Danielle is also a CEED Alumni, and was previously based at UQ where she analysed the many benefits of interacting with nature (see Decision Point #98). Here she explains the unique multiple values of a sanctuary like Zealandia, and reflects on the importance of her time with CEED in navigating the complex challenges that Zealandia has to deal with.
Zealandia is an ‘island sanctuary in a city’. It was established around 20 years ago when local conservationists, led by James Lynch QSM, worked with the Wellington City Council to convert a redundant water reservoir into a predator-free nature reserve. The two dams on the site are still here but now serve as habitat for water birds and other species. The slopes of the reservoir, once bare with a few clumps of exotic pines, have been replanted with native vegetation. The old pines planted on the upper slopes are slowly being replaced with native trees.
The predator-proof fence, over eight kilometres long, keeps out rats, cats, stoats, possums and hedgehogs; all introduced mammals that have decimated New Zealand’s native fauna. New Zealand’s rich native bird life, having evolved in isolation from mammals, has proved particularly vulnerable to the introduction of mammal predators. Many of New Zealand’s iconic bird species now only survive on remote islands off the coast.
Danielle is pictured here outside of the Zealandia exclusion fence. She’s pointing out one little innovation they have developed – a metal flap positioned under the nut that secures the fence’s capping. They discovered that mice could use their tales to grab onto the nut and get over the capping. Photo: David Salt.
The predator-proof fence, in many ways, makes Zealandia a bit of an ‘island’ too. But this island lies in the heart of a city. And our close proximity to people throws up heaps of challenges and opportunities. For example, how do we balance our 500 year restoration goal against the need to let visitors interact with the sanctuary (a central goal of the sanctuary is to foster the connection between people and nature)? What is the best, most cost effective and efficient way to monitor for incursions of mammal predators (they are all around us after all)? How do we ensure that birds flowing out of the sanctuary are safe and can continue to disperse across the landcsape? And, as our restoration efforts continue, what species should be prioritised for release?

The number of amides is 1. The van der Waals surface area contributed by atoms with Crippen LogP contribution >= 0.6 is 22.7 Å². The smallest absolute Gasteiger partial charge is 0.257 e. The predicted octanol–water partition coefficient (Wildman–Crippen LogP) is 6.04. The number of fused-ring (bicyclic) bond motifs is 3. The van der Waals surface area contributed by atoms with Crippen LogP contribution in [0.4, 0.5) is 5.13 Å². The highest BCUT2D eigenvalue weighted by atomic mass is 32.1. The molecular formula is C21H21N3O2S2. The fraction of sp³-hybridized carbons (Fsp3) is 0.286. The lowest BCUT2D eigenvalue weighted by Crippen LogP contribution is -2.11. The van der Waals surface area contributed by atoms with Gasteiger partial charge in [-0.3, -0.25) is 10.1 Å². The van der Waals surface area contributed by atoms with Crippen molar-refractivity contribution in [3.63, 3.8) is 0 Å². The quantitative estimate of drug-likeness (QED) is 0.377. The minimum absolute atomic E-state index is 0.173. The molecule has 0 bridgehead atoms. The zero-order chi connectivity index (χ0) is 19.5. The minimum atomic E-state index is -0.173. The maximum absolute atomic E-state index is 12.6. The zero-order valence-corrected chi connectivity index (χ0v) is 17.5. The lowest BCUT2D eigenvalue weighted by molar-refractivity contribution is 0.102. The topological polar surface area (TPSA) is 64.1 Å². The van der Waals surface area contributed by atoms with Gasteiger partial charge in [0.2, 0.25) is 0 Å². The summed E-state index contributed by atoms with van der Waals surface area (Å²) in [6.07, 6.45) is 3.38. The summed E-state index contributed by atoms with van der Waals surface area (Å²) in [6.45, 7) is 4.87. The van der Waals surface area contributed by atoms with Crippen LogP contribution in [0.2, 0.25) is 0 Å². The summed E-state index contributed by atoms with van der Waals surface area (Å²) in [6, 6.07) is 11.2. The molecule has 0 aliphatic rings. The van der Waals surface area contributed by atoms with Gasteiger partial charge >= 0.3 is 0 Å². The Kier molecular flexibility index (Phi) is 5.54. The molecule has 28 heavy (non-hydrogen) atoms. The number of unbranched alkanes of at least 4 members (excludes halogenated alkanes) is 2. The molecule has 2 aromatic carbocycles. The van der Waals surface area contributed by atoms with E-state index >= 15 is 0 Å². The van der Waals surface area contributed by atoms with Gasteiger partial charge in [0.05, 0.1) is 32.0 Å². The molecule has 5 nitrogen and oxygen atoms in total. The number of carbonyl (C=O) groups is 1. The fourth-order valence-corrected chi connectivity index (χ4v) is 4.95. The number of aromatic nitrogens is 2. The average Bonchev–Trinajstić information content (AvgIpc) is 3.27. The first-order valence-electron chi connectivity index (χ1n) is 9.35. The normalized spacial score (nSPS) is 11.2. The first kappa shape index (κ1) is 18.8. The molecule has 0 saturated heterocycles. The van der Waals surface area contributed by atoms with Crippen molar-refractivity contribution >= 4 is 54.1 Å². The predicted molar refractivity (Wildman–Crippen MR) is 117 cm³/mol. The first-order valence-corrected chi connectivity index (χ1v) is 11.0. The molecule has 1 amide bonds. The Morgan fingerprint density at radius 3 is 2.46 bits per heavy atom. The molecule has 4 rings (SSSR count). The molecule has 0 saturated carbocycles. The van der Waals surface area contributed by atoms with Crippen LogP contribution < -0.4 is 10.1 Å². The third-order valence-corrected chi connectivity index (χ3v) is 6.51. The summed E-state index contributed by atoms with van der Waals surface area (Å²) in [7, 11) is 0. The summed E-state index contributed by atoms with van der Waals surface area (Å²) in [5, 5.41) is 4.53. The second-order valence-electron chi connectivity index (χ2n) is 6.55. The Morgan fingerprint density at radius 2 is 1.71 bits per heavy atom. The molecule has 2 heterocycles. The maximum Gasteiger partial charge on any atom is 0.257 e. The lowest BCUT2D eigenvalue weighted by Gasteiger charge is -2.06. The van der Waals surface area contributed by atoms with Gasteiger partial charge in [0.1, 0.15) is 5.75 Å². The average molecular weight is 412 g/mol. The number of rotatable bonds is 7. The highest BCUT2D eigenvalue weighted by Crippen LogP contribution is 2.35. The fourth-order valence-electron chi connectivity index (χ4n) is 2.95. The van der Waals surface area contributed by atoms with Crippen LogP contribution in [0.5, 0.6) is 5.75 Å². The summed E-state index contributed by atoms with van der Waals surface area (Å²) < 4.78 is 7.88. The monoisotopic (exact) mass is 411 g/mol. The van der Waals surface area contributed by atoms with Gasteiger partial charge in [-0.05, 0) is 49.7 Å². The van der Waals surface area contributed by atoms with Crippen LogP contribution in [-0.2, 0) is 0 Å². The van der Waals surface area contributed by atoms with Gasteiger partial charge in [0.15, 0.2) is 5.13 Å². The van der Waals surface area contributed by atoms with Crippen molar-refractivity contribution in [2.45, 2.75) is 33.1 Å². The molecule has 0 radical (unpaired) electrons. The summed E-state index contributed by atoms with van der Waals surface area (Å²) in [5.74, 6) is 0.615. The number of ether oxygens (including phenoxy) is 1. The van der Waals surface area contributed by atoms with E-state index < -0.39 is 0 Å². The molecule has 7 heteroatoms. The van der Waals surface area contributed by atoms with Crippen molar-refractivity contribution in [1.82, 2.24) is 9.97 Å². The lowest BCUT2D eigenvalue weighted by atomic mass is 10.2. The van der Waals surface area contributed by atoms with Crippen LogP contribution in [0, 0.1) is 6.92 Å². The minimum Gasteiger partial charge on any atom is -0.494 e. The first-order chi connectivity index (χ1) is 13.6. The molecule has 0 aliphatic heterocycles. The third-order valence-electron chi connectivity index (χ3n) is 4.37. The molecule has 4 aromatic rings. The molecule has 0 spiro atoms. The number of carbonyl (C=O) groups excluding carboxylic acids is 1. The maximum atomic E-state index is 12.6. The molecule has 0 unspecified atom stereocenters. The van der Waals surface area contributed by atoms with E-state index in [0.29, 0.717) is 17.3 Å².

Of course, readers of Decision Point will recognise that questions like these are grist to the mill for an environmental decision scientist. As Manager of Conservation & Research at Zealandia, however, I’m actually making the decisions around many of these issues. So, this is for real, and it’s tough. Just as we always say in our science papers, conservation managers usually have to make decisions quickly, with inadequate resources under enormous uncertainty; and decisions relating to threatened species potentially have enormous consequences (especially if you get it ‘wrong’).
Yes, there’s a growing catalogue of research on how to make better environmental decisions (I’d like to think I have contributed to it), but out in the real world decision making is messy, noisy and often confusing. Sometimes it’s obvious what the appropriate course of action is and your decision making can be transparent, accountable, efficient and adaptive. Often it’s not.